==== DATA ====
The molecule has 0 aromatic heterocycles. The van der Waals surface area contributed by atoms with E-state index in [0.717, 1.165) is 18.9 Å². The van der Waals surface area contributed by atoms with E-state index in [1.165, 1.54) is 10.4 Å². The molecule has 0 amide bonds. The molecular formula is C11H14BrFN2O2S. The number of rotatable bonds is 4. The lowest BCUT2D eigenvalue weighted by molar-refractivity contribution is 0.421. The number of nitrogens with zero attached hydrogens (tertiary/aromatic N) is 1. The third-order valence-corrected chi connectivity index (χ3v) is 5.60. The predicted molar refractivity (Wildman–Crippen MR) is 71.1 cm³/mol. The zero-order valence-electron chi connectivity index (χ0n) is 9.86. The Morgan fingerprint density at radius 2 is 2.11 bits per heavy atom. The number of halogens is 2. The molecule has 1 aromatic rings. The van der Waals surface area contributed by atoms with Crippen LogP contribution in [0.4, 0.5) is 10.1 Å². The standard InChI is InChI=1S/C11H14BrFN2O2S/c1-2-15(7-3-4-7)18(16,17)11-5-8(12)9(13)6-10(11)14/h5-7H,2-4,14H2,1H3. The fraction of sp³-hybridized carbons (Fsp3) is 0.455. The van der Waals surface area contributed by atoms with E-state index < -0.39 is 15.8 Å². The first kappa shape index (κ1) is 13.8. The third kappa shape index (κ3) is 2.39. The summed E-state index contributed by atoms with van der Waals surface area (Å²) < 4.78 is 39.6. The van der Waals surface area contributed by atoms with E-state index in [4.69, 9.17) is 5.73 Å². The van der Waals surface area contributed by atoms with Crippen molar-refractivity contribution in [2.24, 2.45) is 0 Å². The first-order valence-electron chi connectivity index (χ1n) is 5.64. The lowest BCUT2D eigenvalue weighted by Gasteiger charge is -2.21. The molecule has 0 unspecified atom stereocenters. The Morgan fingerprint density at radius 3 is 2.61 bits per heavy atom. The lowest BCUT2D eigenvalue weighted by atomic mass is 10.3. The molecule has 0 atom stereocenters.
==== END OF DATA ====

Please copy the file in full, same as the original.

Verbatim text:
The molecule has 0 aromatic heterocycles. The van der Waals surface area contributed by atoms with E-state index in [0.717, 1.165) is 18.9 Å². The van der Waals surface area contributed by atoms with E-state index in [1.165, 1.54) is 10.4 Å². The molecule has 0 amide bonds. The molecular formula is C11H14BrFN2O2S. The number of rotatable bonds is 4. The lowest BCUT2D eigenvalue weighted by molar-refractivity contribution is 0.421. The number of nitrogens with zero attached hydrogens (tertiary/aromatic N) is 1. The third-order valence-corrected chi connectivity index (χ3v) is 5.60. The predicted molar refractivity (Wildman–Crippen MR) is 71.1 cm³/mol. The zero-order valence-electron chi connectivity index (χ0n) is 9.86. The Morgan fingerprint density at radius 2 is 2.11 bits per heavy atom. The number of halogens is 2. The molecule has 1 aromatic rings. The van der Waals surface area contributed by atoms with Crippen LogP contribution in [0.4, 0.5) is 10.1 Å². The standard InChI is InChI=1S/C11H14BrFN2O2S/c1-2-15(7-3-4-7)18(16,17)11-5-8(12)9(13)6-10(11)14/h5-7H,2-4,14H2,1H3. The fraction of sp³-hybridized carbons (Fsp3) is 0.455. The van der Waals surface area contributed by atoms with E-state index < -0.39 is 15.8 Å². The first kappa shape index (κ1) is 13.8. The third kappa shape index (κ3) is 2.39. The summed E-state index contributed by atoms with van der Waals surface area (Å²) < 4.78 is 39.6. The van der Waals surface area contributed by atoms with E-state index in [4.69, 9.17) is 5.73 Å². The van der Waals surface area contributed by atoms with Crippen molar-refractivity contribution in [2.24, 2.45) is 0 Å². The first-order valence-electron chi connectivity index (χ1n) is 5.64. The lowest BCUT2D eigenvalue weighted by Gasteiger charge is -2.21. The molecule has 0 unspecified atom stereocenters. The Morgan fingerprint density at radius 3 is 2.61 bits per heavy atom. The lowest BCUT2D eigenvalue weighted by atomic mass is 10.3. The molecule has 0 atom stereocenters.